How to get everyone talking about your research!

Deolalikar claims to have solved the famous P versus NP problem. Is the proof correct? Some influential researchers doubt it: Scott Aaronson is betting 200k$ of his own money against Deolalikar.

What I find most interesting is that Deolalikar did not submit the paper to a journal, as far as I know. He didn’t even post it on arxiv like Perelman. Yet, he is receiving much attention. His name is being tweeted several times a minute. Many of the most influential theoretical computer scientists are reacting to the paper. He is getting the best peer review possible. Most similar papers don’t get so much attention.

Why is this paper different?

  • Everyone seems to agree that the paper is well written, it has nice (color!) figures and the reference section appears up-to-date and complete.  If your result is important, communicate it well.
  • Deolalikar has published just a handful of papers in theoretical computer science, and none at the major conferences. But he has enough peer-reviewed research papers to be treated as a peer.
  • While I doubt he was hired to work on complexity theory, Deolalikar is an industry researcher at HP. Being paid to do research might make you more credible.

Further reading: Deolalikar’s publication list on DBLP, A Proof That P Is Not Equal To NP? by Lipton and P ≠ NP by Baker.

Update: Porreca has the best write-up on reactions to this paper.

Update 2: The consensus after two weeks is that the proof wrong and unfixable.

14 thoughts on “How to get everyone talking about your research!”

  1. @Ruben

    Obviously, you are never going to get as much attention when trying to solve a lesser known problem. That’s a given.

    There is an endless stream of papers by outsiders claiming to have resolved P vs NP. Deolalikar is getting a much more favorable reception. We never hear about the other papers. I’m interested in what makes him different. Why are people finding him more credible even though they (obviously) have not read the paper fully?

  2. @Anonymous

    I’m not dismissive of Deolalikar’s work. Yet, there is no shortage of papers with potentially interesting ideas. His instant fame is an outlier.

    Whether he just shattered theoretical computer science, or faked it really well, is beside the point. Nobody knows at this point whether his work will hold under scrutiny.

  3. I guess there is a 3rd point in that list:

    * Prove something worth 1M$.

    If me (in the case I fulfilled all three requirements) or some of my friends out of academia (by lack of post-doc offers, satisfying all 3 conditions!) did the same about our research, the results would be near 0.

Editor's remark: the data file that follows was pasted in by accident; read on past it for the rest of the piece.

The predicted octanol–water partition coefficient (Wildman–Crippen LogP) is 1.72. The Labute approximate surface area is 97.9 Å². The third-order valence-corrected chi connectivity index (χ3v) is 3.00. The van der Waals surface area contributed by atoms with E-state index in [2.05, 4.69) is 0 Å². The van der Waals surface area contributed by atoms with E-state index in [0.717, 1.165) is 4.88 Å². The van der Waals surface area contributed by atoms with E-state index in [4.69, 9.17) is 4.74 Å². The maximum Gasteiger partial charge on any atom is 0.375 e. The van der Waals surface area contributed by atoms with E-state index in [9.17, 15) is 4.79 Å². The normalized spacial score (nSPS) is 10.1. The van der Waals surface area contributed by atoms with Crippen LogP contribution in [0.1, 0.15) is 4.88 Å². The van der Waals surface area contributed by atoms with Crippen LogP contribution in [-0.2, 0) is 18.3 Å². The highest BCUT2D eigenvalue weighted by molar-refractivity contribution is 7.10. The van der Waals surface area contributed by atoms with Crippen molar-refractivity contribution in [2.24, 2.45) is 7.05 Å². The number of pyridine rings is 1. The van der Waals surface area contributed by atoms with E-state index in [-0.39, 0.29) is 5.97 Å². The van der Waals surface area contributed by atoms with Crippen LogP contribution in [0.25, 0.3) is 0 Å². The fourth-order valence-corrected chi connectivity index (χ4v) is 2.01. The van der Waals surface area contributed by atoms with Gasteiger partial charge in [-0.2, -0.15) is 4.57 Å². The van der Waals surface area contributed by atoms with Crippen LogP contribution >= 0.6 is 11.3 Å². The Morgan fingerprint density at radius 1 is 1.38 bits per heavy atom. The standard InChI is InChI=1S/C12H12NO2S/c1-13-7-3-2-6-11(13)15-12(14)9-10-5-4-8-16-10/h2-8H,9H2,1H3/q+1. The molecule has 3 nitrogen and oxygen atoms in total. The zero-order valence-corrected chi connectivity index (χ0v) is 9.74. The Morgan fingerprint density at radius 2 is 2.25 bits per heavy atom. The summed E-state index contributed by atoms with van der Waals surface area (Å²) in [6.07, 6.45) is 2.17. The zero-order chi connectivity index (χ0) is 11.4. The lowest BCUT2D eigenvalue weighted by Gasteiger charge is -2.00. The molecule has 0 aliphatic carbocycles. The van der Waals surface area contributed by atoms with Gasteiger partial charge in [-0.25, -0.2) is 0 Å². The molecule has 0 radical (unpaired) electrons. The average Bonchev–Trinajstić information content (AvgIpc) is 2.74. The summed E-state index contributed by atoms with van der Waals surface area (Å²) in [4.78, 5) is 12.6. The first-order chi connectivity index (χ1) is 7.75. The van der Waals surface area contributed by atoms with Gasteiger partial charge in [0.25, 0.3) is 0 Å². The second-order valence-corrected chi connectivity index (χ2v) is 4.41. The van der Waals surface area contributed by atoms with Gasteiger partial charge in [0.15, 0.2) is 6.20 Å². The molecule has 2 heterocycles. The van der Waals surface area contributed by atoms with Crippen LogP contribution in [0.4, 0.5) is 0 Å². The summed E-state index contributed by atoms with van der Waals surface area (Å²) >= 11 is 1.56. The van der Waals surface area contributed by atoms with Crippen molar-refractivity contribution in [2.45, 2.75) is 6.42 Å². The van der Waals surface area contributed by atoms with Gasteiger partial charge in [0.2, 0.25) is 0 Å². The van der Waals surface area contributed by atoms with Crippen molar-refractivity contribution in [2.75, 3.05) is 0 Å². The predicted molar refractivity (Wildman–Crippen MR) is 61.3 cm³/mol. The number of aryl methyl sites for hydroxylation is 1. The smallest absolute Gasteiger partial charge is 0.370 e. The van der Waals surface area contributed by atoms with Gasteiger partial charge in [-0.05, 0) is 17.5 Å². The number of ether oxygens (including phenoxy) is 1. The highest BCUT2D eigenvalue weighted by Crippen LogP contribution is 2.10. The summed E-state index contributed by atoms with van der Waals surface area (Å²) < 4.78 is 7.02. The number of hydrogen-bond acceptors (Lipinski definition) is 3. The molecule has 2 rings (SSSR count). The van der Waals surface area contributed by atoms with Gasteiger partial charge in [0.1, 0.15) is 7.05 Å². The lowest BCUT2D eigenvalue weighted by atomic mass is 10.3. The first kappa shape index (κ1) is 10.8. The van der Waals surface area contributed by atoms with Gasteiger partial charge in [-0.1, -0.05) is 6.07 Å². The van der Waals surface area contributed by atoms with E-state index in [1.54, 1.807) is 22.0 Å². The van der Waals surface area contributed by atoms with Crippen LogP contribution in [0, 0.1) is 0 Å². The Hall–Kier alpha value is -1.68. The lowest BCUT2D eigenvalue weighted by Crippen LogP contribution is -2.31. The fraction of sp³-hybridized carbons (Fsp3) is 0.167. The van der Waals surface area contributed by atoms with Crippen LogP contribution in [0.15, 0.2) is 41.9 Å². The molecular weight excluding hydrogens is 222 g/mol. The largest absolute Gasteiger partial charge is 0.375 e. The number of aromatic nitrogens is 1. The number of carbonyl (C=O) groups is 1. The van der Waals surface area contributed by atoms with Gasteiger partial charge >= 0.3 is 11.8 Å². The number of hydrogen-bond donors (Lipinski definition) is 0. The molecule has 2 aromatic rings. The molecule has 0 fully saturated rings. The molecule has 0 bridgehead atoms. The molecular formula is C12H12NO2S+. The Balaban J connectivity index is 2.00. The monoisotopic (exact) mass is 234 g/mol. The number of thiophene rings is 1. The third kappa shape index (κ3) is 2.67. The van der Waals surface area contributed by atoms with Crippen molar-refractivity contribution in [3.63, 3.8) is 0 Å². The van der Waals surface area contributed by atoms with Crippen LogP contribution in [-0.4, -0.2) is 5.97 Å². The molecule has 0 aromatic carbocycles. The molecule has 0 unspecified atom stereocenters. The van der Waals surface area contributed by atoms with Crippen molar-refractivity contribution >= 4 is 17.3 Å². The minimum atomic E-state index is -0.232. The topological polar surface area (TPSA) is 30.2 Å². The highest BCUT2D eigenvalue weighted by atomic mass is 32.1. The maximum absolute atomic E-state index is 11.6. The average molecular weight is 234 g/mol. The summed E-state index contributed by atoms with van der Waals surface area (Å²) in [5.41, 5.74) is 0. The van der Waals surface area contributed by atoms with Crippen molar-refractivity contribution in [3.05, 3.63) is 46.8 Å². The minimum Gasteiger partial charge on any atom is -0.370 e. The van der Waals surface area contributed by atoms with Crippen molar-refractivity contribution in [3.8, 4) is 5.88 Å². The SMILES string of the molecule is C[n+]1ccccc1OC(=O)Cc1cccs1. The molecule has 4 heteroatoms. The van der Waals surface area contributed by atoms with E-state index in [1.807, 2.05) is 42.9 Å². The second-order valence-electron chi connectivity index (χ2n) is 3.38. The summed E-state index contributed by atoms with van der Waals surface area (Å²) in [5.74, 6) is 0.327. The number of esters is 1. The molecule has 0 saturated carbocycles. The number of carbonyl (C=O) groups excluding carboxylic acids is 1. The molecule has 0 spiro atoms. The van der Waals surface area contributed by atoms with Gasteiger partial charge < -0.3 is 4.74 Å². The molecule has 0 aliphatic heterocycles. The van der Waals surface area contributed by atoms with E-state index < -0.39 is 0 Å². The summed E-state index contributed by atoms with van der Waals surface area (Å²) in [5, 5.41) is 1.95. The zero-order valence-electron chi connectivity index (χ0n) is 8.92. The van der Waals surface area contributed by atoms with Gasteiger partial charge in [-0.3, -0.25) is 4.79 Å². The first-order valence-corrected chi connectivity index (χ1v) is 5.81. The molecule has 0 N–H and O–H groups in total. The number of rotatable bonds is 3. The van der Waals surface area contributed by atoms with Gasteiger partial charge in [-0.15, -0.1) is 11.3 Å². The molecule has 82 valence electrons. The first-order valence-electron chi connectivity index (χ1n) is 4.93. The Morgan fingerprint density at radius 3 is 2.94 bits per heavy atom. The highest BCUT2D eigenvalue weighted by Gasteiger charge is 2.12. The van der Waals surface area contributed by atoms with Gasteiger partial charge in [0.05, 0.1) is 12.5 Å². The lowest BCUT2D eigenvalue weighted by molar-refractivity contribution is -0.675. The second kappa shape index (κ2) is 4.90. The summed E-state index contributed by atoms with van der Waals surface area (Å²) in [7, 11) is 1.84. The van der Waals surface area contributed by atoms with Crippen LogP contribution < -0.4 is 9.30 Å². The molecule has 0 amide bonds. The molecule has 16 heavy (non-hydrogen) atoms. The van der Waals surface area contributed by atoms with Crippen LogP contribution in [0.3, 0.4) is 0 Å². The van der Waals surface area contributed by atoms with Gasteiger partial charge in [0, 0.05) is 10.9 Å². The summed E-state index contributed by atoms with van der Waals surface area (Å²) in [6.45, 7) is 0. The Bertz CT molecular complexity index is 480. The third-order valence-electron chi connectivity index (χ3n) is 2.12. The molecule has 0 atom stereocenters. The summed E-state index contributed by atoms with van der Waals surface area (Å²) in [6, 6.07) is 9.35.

4. Daniel, while I completely agree with your post, I think it should be noted that Deolalikar’s paper (which is a preliminary version) reportedly “made it to the web without [his] knowledge”.

  5. @Daniel

    He is getting more credit for your 3 points. He doesn’t sound like a nut, like a lot of people sound when solving the Riemann hypotheses, for example. Once or twice I checked proofs in ArXiV for the RH, they were pretty funny reads. This sounds like a legitimate attempt from someone sounding sane.

    But I won’t prove anything worth of attention outside my field 😉

  6. It also helps if you introduce your proof with a spiffy one-liner. If Deolalikar’s proof is correct, then I suspect, “I am pleased to announce a proof that P is not equal to NP, which is attached in 10pt and 12pt fonts” will enter the canon of famous mathematical one-liners, alongside “I have discovered a marvellous proof, which this margin is too small to contain.”

  7. The fact it was published in a private email is important. It’s a narrative hook, something unexpected that adds a little flavor to the story. That gives the story a hint of viral nature, as it makes people more inclined to share it.

    Additionally, it seems like the theory community has gotten pretty good at quickly invalidating most bogus proofs. Whenever a proof gets a little press someone raises their hand and points out some counterexample. While we obviously need to wait for proper time for an examination of a 100 page paper, when you get used to instantaneous rebuttal, a pause starts to feel like confirmation.

  8. I think you have missed the main points. The reason everyone is excited about this is that: some experts in the area have said that this seems to be a relatively serious work, and it is not just P vs NP, but contains ideas that people think are interesting even if the proof does not work.

  9. @Itman

    Einstein was only 26 when he published his first seminal paper. Comparatively, Deolalikar is an established scientist, with a bona fide research job, a family, and so on.

  10. The mathematical techniques seem interesting, somewhat plausible and heretofore unexplored, this is what enticed the experts.

    The vast majority of “amateur” proofs do not have any of these qualities.

    So even if people haven’t rigorously checked the proof, that doesn’t mean they don’t have a some idea of its quality.

  11. Daniel,
    And Galois made a major math discovery before he was 20. It is a good point. Yet, I am not convinced: it may be just an illustration how immature was the state of math and physics 100-200 years ago.

  12. Reading this list of reasons I was also struck by the very good timing of the announcement. In mid-August most academics are getting back into ‘work mode’ but not yet saddled with courses to teach; their grad students are not around (as much) – it’s really the ideal time to get them to look at something new and not just dismiss it. Had the email been sent just one month later, it might have been summarily deleted for lack of time by many of the recipients. Probably a coincidence, but history is made by such chance.

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